Singapore's oldest university will redesign classes to serve industry needs, find fresh assessment methods and ways to make it easier for adults to take classes - all part of its "bold" push in encouraging its alumni to learn for life.
Minister for Education (Higher Education and Skills) Ong Ye Kung announced on Monday that the National University of Singapore (NUS) will allow its undergraduates to be "enrolled" for 20 years, as the changing job market requires workers to upgrade their skills.
This will qualify them for continuing education and training (CET) courses that they can take after they complete their degrees and go out to work.
NUS alumni - all 288,600 of them - are also automatically eligible for these courses as part of the initiative called NUS Lifelong Learners, or L³ for short. Five hundred courses will be available in areas such as tech-enabled services, finance, urban solutions and data analytics.
NUS will offer virtual vouchers to alumni to offset the cost of one of its CET courses of the student's choosing. The university plans to offer 20,000 CET training places annually by the end of 2020.
The cost of courses will differ depending on their duration, from about $800 per day. NUS will also look into offering programmes in leadership and management that target older adults.
NUS provost Ho Teck Hua said the university will "figure out a way to satisfy the demand".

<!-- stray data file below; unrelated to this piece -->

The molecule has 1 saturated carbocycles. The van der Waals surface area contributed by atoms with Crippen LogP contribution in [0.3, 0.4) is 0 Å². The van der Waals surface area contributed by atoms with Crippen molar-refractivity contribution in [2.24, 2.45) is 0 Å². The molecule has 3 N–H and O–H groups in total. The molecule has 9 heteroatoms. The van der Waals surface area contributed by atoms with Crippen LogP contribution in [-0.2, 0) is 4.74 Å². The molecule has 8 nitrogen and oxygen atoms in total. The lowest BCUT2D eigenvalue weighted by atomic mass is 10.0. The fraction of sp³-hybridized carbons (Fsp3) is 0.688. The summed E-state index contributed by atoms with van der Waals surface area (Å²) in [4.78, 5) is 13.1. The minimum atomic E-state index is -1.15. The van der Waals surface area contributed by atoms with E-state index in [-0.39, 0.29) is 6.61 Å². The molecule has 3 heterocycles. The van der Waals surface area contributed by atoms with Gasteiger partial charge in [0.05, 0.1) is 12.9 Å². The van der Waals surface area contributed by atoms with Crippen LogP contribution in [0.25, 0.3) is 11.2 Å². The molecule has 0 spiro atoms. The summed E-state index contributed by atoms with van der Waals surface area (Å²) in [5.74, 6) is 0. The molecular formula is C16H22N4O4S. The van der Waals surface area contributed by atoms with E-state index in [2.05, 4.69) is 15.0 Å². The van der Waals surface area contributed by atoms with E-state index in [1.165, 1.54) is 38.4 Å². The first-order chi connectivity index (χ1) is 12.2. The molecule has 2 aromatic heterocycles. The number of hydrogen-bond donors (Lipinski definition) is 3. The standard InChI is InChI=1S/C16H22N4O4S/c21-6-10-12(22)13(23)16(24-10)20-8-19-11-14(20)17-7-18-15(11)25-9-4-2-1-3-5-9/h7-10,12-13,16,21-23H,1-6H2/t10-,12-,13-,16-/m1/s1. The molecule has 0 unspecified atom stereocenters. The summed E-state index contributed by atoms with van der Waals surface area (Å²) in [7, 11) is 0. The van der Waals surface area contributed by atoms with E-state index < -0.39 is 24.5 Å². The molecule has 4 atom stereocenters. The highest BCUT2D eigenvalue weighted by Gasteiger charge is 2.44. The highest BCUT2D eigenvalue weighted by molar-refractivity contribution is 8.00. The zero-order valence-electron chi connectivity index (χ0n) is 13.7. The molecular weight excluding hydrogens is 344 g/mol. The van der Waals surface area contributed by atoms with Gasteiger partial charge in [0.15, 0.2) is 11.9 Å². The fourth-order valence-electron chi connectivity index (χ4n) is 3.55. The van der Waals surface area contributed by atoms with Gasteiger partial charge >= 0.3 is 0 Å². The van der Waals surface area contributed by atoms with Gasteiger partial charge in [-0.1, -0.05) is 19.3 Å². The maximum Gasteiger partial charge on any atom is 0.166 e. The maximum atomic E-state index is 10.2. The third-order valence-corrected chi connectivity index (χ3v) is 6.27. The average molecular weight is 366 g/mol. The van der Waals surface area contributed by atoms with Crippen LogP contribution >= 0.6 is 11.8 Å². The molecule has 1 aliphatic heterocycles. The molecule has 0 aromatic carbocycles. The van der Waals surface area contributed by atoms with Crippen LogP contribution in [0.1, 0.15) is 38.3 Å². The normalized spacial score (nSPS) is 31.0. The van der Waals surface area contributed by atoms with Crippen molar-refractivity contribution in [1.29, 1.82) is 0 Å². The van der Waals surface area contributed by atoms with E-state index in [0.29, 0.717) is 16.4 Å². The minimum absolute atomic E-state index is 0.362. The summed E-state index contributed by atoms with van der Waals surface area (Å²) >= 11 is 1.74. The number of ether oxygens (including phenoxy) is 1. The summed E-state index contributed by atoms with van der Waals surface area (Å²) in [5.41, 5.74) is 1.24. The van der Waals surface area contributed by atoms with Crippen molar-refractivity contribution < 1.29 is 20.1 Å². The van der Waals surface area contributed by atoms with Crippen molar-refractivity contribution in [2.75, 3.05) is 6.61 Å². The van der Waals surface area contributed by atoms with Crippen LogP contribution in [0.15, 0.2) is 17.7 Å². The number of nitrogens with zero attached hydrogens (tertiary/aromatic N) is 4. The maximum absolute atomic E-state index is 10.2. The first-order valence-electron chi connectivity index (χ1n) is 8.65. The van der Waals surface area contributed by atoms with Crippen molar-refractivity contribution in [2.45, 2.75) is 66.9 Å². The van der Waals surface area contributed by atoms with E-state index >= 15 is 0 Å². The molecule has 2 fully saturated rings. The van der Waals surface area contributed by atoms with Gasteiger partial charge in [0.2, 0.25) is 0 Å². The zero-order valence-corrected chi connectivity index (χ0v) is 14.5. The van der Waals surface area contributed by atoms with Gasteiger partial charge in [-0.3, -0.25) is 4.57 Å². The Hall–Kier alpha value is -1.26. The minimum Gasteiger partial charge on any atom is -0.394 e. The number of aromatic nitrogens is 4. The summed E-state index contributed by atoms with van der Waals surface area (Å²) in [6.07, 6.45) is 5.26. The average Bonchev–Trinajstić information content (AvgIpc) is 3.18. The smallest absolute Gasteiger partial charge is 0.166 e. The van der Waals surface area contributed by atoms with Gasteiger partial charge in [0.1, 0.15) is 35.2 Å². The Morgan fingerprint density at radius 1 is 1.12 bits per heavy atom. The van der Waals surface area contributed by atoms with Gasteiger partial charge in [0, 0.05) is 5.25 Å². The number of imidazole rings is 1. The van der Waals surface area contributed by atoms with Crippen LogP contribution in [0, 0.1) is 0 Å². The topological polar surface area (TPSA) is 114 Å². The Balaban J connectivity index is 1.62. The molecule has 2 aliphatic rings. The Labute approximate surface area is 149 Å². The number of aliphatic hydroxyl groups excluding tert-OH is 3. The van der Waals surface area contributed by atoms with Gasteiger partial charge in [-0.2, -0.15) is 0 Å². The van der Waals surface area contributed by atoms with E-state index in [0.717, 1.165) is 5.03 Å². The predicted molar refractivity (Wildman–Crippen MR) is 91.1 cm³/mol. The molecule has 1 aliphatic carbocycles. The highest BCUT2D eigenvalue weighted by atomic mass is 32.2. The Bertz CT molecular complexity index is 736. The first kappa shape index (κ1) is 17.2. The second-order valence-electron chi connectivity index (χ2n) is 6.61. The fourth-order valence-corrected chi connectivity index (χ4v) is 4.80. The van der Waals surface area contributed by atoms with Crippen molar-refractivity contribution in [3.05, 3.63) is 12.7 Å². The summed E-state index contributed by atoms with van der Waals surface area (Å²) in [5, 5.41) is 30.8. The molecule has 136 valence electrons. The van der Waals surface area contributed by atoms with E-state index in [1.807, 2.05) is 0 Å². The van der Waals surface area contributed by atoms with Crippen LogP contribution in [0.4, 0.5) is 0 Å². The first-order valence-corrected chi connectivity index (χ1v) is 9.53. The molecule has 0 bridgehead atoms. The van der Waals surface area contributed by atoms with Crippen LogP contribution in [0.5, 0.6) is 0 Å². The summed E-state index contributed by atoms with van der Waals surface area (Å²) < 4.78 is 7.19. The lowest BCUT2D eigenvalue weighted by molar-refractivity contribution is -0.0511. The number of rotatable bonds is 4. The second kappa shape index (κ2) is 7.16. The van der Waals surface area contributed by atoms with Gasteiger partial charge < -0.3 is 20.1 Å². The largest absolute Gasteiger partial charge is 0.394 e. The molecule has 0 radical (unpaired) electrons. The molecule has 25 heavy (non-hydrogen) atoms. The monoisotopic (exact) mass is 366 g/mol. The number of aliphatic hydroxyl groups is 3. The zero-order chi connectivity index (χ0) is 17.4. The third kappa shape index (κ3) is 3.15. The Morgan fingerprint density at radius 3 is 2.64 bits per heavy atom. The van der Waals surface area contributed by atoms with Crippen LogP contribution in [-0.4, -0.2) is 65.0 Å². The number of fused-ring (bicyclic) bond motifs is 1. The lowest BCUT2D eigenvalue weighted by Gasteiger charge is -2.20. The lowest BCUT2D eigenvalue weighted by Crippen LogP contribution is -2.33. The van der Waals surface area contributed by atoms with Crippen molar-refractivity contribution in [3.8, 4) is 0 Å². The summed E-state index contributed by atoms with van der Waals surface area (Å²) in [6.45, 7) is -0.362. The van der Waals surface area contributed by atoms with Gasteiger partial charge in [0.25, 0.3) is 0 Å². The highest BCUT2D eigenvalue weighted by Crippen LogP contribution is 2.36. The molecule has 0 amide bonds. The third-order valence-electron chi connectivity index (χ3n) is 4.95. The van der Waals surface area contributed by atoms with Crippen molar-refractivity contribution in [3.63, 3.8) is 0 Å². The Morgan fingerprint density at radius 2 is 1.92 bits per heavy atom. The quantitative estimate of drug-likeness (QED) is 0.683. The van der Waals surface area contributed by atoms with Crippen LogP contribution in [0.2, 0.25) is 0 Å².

"Capacity shouldn't be an issue in the short term. We have enough for 10,000 to 50,000 adults in one semester."
If more show up, he said, NUS will look into hiring more part-time instructors, delivering more classes over weekends, investing more in technology, or even "staggering" alumni enrolment.
NUS also plans to develop a service to keep it in touch with alumni and offer advice.
"Currently we're asking them to make their own choices, but it will be nice to nudge them with advice, some help, curate training opportunities and job offers based on their profiles," said Professor Ho.
"Someone might ask why stop at 20 years. Once a person is above 40, he would have a lot of work experience. We're hoping that the courses we provide will carry them beyond 40 years old."
Ms Wong Shu Yan, who graduated from NUS' faculty of engineering in 2012, called L³ a "very good initiative" as she has always wanted to go back to keep learning.
"There are a lot of things I haven't acquired knowledge about, or been able to apply at work yet. And I still have so many years down the road," said the 29-year-old, a workforce development manager in a semiconductor company.
Ms Nicole Png, who will apply to either NUS or Nanyang Technological University by the end of this month, said knowing that there are avenues to learn more after graduating helps to ease some fears.
"A lot of us who just finished the A levels feel that it's quite rushed to decide what we want to study next, or do as a job," said the 18-year-old. "The L³ programme gives me some confidence, that I can keep going back to school to learn something new if things change and there are new discoveries, or if I need to make a career switch in future."
Prof Ho said L³'s aim is to transform tertiary education.
"We're saying, it's a guarantee that you will be in this big family for 20 years. If you want another certification, we cannot say no to you because we're committed."